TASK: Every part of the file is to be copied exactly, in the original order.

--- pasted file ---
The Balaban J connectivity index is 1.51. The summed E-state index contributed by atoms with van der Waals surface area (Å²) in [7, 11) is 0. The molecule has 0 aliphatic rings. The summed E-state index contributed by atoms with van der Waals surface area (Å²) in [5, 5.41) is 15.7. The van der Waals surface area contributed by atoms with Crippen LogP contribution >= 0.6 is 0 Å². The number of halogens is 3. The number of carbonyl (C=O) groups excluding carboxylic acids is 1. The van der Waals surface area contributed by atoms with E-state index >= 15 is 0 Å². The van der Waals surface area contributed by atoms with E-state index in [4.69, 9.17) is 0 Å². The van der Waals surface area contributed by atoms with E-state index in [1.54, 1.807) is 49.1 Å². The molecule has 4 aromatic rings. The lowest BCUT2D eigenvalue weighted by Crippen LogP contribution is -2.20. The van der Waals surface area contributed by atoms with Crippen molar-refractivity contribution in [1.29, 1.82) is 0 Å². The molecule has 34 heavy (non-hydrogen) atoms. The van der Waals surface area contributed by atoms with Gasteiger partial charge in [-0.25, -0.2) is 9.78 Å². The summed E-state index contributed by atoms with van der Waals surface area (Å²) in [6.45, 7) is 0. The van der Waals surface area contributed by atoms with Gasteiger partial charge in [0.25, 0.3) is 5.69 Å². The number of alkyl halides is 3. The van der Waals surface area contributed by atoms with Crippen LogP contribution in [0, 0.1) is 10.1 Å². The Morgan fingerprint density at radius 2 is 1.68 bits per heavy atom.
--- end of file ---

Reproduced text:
The Balaban J connectivity index is 1.51. The summed E-state index contributed by atoms with van der Waals surface area (Å²) in [7, 11) is 0. The molecule has 0 aliphatic rings. The summed E-state index contributed by atoms with van der Waals surface area (Å²) in [5, 5.41) is 15.7. The van der Waals surface area contributed by atoms with Crippen LogP contribution >= 0.6 is 0 Å². The number of halogens is 3. The number of carbonyl (C=O) groups excluding carboxylic acids is 1. The van der Waals surface area contributed by atoms with E-state index >= 15 is 0 Å². The van der Waals surface area contributed by atoms with E-state index in [4.69, 9.17) is 0 Å². The van der Waals surface area contributed by atoms with E-state index in [1.54, 1.807) is 49.1 Å². The molecule has 4 aromatic rings. The lowest BCUT2D eigenvalue weighted by Crippen LogP contribution is -2.20. The van der Waals surface area contributed by atoms with Crippen molar-refractivity contribution in [1.29, 1.82) is 0 Å². The molecule has 34 heavy (non-hydrogen) atoms. The van der Waals surface area contributed by atoms with Gasteiger partial charge in [-0.25, -0.2) is 9.78 Å². The summed E-state index contributed by atoms with van der Waals surface area (Å²) in [6.45, 7) is 0. The van der Waals surface area contributed by atoms with Gasteiger partial charge in [0.25, 0.3) is 5.69 Å². The number of alkyl halides is 3. The van der Waals surface area contributed by atoms with Crippen LogP contribution in [0, 0.1) is 10.1 Å². The Morgan fingerprint density at radius 2 is 1.68 bits per heavy atom.